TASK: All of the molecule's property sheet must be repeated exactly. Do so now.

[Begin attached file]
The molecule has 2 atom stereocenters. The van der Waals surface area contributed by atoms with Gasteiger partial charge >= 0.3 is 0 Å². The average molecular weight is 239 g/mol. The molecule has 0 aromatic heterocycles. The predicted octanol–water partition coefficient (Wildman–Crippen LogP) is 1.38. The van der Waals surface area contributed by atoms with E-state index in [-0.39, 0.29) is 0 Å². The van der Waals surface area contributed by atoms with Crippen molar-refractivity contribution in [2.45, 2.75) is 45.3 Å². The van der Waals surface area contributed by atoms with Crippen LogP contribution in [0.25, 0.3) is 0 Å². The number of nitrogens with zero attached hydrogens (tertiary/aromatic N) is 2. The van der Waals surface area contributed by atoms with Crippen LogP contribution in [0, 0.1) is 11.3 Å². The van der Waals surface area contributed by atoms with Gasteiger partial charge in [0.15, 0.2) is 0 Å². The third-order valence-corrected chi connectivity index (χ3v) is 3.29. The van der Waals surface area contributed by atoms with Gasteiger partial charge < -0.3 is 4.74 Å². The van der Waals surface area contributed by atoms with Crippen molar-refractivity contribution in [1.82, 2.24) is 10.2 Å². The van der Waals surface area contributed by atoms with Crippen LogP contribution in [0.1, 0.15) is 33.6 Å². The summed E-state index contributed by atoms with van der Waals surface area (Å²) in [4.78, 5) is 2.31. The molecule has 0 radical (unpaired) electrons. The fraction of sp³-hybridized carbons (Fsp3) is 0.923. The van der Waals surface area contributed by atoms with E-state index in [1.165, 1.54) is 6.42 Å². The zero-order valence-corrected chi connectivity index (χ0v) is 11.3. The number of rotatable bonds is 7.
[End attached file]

The molecule has 2 atom stereocenters. The van der Waals surface area contributed by atoms with Gasteiger partial charge >= 0.3 is 0 Å². The average molecular weight is 239 g/mol. The molecule has 0 aromatic heterocycles. The predicted octanol–water partition coefficient (Wildman–Crippen LogP) is 1.38. The van der Waals surface area contributed by atoms with E-state index in [-0.39, 0.29) is 0 Å². The van der Waals surface area contributed by atoms with Crippen molar-refractivity contribution in [2.45, 2.75) is 45.3 Å². The van der Waals surface area contributed by atoms with Crippen LogP contribution in [0.25, 0.3) is 0 Å². The number of nitrogens with zero attached hydrogens (tertiary/aromatic N) is 2. The van der Waals surface area contributed by atoms with Crippen LogP contribution in [0, 0.1) is 11.3 Å². The van der Waals surface area contributed by atoms with Gasteiger partial charge in [0.15, 0.2) is 0 Å². The third-order valence-corrected chi connectivity index (χ3v) is 3.29. The van der Waals surface area contributed by atoms with Gasteiger partial charge < -0.3 is 4.74 Å². The van der Waals surface area contributed by atoms with Crippen molar-refractivity contribution in [1.82, 2.24) is 10.2 Å². The van der Waals surface area contributed by atoms with Crippen LogP contribution in [0.1, 0.15) is 33.6 Å². The summed E-state index contributed by atoms with van der Waals surface area (Å²) in [4.78, 5) is 2.31. The molecule has 0 radical (unpaired) electrons. The fraction of sp³-hybridized carbons (Fsp3) is 0.923. The van der Waals surface area contributed by atoms with E-state index in [1.165, 1.54) is 6.42 Å². The zero-order valence-corrected chi connectivity index (χ0v) is 11.3. The number of rotatable bonds is 7.